Forgive me for not sympathizing with the gentle whining coming from hedge funds, institutional investors, and traders around the world about Facebook's
Now reports are surfacing that Morgan Stanley
But the success of an IPO is in the eye of the beholder, and in my eyes the IPO was a smashing success for Facebook. Let me outline why I think the reports have it wrong.
You scratch my back, I'll scratch yours
What an underwriter like Morgan Stanley normally wants to do is price an IPO just low enough that demand will push the stock higher on the opening hours and days of trading. It wants to do this to make a quick buck for investors who participated in the IPO (usually hedge funds and institutional investors, not you and me) and make it look good for the media. Since the hedge funds and institutional investors the underwriter sold the stock to are clients, it's a case of I'll scratch your back (by participating in the IPO) if you scratch mine (by making me a quick buck in early trading).
It's the dirty little IPO secret that it's the initial buyers of the IPO, the ones who actually paid the advertised $38 price, whom the underwriters want to please more than the company they're selling. If it makes those investors happy, the next time an IPO comes around the underwriter can call on them to participate again, giving the underwriter bargaining power with potential IPO clients.
But underpricing an offering like this doesn't serve the IPO company very well, so when a stock pops on its opening day, it probably shouldn't be viewed as a success at all. Groupon
But the protocol is to stack the deck in favor of preferred clients buying shares in the IPO, no matter who is really paying the bill.
Who is the client, after all?
What people usually fail to realize is that it's the company being sold to the market that's actually paying the underwriter. In the case of Facebook, Morgan Stanley was the lead on IPO and got a $67 million fee for its efforts (about 38% of the total) to sell shares to the public.
From Facebook's perspective, and it is the client, it would be a best-case scenario to see the stock fall in the first few days of trading, because it would indicate that the company got more from the market than it should have. If I were Mark Zuckerberg, I would be tweeting about what a great job Morgan Stanley and the other underwriters did in selling the IPO.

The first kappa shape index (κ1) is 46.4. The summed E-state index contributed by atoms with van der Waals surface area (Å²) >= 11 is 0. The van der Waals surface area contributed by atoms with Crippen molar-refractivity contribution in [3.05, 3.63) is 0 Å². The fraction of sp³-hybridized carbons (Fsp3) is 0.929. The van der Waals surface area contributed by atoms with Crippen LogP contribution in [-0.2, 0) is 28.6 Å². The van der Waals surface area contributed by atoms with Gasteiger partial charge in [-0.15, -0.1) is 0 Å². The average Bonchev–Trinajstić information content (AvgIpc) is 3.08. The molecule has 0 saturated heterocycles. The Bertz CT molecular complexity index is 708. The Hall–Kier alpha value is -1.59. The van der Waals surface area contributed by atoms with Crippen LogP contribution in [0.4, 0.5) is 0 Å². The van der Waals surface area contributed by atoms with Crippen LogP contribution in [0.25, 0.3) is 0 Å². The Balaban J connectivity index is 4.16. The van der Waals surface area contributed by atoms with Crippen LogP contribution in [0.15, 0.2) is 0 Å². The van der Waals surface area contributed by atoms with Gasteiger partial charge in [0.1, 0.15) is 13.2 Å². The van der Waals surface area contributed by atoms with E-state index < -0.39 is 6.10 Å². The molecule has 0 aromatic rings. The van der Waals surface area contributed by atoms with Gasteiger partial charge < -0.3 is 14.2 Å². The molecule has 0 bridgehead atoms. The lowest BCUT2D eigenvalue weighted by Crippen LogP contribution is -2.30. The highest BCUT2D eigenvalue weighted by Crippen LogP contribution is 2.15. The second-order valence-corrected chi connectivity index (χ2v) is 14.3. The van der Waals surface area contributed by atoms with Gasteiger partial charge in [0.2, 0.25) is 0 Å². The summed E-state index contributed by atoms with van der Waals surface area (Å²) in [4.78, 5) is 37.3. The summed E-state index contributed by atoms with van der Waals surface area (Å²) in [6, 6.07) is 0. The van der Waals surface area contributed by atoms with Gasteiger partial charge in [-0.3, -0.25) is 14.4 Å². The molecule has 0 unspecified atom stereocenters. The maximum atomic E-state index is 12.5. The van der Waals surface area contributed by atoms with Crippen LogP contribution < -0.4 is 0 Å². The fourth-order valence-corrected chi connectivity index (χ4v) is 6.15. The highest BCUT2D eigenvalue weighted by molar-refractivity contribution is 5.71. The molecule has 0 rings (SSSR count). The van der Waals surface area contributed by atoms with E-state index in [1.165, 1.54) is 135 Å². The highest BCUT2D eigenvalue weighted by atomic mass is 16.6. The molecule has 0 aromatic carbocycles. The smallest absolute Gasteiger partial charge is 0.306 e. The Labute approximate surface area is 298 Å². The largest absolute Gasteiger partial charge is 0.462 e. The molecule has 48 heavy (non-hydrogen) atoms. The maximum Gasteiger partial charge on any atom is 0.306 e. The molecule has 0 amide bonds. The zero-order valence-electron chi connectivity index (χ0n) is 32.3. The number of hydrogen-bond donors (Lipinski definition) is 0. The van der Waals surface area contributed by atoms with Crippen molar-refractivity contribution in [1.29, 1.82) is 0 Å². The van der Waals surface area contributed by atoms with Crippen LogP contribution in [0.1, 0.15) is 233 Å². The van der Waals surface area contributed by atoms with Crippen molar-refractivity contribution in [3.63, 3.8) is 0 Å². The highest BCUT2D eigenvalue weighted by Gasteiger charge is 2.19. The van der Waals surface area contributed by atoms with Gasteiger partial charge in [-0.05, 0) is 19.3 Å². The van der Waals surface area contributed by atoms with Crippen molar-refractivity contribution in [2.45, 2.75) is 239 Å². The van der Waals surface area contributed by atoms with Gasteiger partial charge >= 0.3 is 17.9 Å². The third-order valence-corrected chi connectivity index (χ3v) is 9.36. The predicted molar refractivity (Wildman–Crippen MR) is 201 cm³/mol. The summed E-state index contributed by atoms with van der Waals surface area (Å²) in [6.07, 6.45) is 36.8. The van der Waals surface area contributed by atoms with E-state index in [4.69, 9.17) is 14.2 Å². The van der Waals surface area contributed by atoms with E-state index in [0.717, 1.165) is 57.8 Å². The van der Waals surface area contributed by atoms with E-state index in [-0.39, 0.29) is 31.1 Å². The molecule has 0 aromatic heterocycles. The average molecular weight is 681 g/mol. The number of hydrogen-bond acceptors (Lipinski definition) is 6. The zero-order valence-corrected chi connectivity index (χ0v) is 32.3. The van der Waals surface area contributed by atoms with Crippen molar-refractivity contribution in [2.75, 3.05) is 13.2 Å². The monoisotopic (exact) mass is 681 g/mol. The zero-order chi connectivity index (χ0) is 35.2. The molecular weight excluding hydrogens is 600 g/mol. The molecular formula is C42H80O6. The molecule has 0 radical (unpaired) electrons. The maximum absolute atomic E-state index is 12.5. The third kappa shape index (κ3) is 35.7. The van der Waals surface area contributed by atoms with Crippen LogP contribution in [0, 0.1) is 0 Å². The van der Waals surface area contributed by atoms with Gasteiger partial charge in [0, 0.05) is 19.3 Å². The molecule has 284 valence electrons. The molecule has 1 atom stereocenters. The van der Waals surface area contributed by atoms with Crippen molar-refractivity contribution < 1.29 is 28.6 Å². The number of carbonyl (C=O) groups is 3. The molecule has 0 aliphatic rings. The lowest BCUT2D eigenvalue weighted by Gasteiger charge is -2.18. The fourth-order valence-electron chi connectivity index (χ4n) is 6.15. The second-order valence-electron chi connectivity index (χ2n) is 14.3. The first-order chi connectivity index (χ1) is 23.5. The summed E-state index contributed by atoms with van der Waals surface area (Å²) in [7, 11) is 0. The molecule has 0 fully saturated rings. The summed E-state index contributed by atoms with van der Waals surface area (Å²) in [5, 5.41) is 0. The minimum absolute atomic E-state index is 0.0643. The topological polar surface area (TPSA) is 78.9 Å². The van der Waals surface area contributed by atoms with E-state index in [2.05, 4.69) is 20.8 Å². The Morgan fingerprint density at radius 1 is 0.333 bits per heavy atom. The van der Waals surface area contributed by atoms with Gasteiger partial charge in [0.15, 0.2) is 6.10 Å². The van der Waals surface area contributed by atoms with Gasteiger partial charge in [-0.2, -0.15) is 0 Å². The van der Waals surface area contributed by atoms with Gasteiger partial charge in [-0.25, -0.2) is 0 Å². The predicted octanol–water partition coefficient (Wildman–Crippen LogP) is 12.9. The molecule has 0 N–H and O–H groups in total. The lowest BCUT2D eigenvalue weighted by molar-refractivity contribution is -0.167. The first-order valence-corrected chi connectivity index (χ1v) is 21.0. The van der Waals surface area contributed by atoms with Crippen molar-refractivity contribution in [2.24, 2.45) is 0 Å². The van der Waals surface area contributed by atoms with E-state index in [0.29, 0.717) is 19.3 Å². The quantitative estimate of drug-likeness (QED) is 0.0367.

How bankers make a fortune from IPO deals
If you want to see another clear example about why an investment bank wants to underprice an IPO, just look at the typical overallotment, a pot sweetener for any share offering. In Facebook's case, the filing said:
"In addition, Facebook and the selling stockholders have granted the underwriters a 30-day option to purchase up to 63,185,042 additional shares of Class A common stock to cover over-allotments, if any."
What this means in reality is that if the stock goes up after the offering, the underwriter can sell additional shares at the higher price, turn around and buy them from Facebook, and pocket the difference. In the case of Groupon and LinkedIn, I'm sure the underwriters made off like bandits.
No sympathy from this Fool
When an IPO declines soon after reaching market, the media likes to call it a failure or a flop -- but that's true only for the investors who bought shares at the IPO price or early in trading. Maybe what we should be doing is cheering the IPO for taking money out of the pockets of hedge funds, institutional investors, and other preferred Morgan Stanley clients and giving it to Facebook. I would much rather see a company get too much from an IPO than watch a preferred group of investors make a quick buck.
As with anything, success is in the eye of the beholder. If you don't yet own shares of Facebook, if you will in the future, or if you're just hoping Facebook does well as a company, you should see the IPO as a smashing success. Forgive me for not feeling bad for those who lost out when they thought the game was stacked in their favor. I'm sure you'll have better luck next time.
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